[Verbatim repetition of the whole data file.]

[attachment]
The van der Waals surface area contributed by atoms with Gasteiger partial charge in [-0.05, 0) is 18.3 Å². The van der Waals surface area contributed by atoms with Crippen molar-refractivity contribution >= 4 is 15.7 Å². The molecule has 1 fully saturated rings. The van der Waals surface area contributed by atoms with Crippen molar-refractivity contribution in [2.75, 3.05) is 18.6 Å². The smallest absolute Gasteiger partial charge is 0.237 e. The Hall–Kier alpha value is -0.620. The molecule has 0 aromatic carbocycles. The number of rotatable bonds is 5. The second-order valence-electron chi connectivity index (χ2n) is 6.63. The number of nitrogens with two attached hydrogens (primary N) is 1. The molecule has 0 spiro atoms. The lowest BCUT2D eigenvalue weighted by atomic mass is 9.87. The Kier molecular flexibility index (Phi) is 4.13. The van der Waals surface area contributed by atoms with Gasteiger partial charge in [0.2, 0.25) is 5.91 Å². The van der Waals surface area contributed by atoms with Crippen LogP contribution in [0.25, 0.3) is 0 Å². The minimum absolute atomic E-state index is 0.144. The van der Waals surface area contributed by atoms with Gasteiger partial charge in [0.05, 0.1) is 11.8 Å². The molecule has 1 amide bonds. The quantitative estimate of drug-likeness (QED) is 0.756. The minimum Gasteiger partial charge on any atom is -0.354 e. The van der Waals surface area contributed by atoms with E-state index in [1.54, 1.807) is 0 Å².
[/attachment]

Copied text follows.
The van der Waals surface area contributed by atoms with Gasteiger partial charge in [-0.05, 0) is 18.3 Å². The van der Waals surface area contributed by atoms with Crippen molar-refractivity contribution >= 4 is 15.7 Å². The molecule has 1 fully saturated rings. The van der Waals surface area contributed by atoms with Crippen molar-refractivity contribution in [2.75, 3.05) is 18.6 Å². The smallest absolute Gasteiger partial charge is 0.237 e. The Hall–Kier alpha value is -0.620. The molecule has 0 aromatic carbocycles. The number of rotatable bonds is 5. The second-order valence-electron chi connectivity index (χ2n) is 6.63. The number of nitrogens with two attached hydrogens (primary N) is 1. The molecule has 0 spiro atoms. The lowest BCUT2D eigenvalue weighted by atomic mass is 9.87. The Kier molecular flexibility index (Phi) is 4.13. The van der Waals surface area contributed by atoms with Gasteiger partial charge in [0.2, 0.25) is 5.91 Å². The van der Waals surface area contributed by atoms with Crippen LogP contribution in [0.25, 0.3) is 0 Å². The minimum absolute atomic E-state index is 0.144. The van der Waals surface area contributed by atoms with Gasteiger partial charge in [0.05, 0.1) is 11.8 Å². The molecule has 1 amide bonds. The quantitative estimate of drug-likeness (QED) is 0.756. The minimum Gasteiger partial charge on any atom is -0.354 e. The van der Waals surface area contributed by atoms with E-state index in [1.54, 1.807) is 0 Å².